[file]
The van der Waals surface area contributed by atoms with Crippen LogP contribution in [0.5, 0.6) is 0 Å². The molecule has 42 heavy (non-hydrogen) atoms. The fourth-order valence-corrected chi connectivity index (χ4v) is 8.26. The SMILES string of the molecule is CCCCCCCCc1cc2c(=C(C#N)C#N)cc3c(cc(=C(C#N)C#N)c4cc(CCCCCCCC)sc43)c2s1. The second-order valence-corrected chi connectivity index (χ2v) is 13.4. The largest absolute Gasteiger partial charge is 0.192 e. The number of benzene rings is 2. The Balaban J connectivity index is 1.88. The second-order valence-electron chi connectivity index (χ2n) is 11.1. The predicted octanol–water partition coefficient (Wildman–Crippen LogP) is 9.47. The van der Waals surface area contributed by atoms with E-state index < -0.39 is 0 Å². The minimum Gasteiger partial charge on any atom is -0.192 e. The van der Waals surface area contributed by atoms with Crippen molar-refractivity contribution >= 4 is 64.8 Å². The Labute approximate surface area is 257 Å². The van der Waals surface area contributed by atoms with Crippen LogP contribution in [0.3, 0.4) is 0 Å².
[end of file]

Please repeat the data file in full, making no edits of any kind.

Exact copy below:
The van der Waals surface area contributed by atoms with Crippen LogP contribution in [0.5, 0.6) is 0 Å². The molecule has 42 heavy (non-hydrogen) atoms. The fourth-order valence-corrected chi connectivity index (χ4v) is 8.26. The SMILES string of the molecule is CCCCCCCCc1cc2c(=C(C#N)C#N)cc3c(cc(=C(C#N)C#N)c4cc(CCCCCCCC)sc43)c2s1. The second-order valence-corrected chi connectivity index (χ2v) is 13.4. The largest absolute Gasteiger partial charge is 0.192 e. The number of benzene rings is 2. The Balaban J connectivity index is 1.88. The second-order valence-electron chi connectivity index (χ2n) is 11.1. The predicted octanol–water partition coefficient (Wildman–Crippen LogP) is 9.47. The van der Waals surface area contributed by atoms with E-state index < -0.39 is 0 Å². The minimum Gasteiger partial charge on any atom is -0.192 e. The van der Waals surface area contributed by atoms with Crippen molar-refractivity contribution >= 4 is 64.8 Å². The Labute approximate surface area is 257 Å². The van der Waals surface area contributed by atoms with Crippen LogP contribution in [0.3, 0.4) is 0 Å².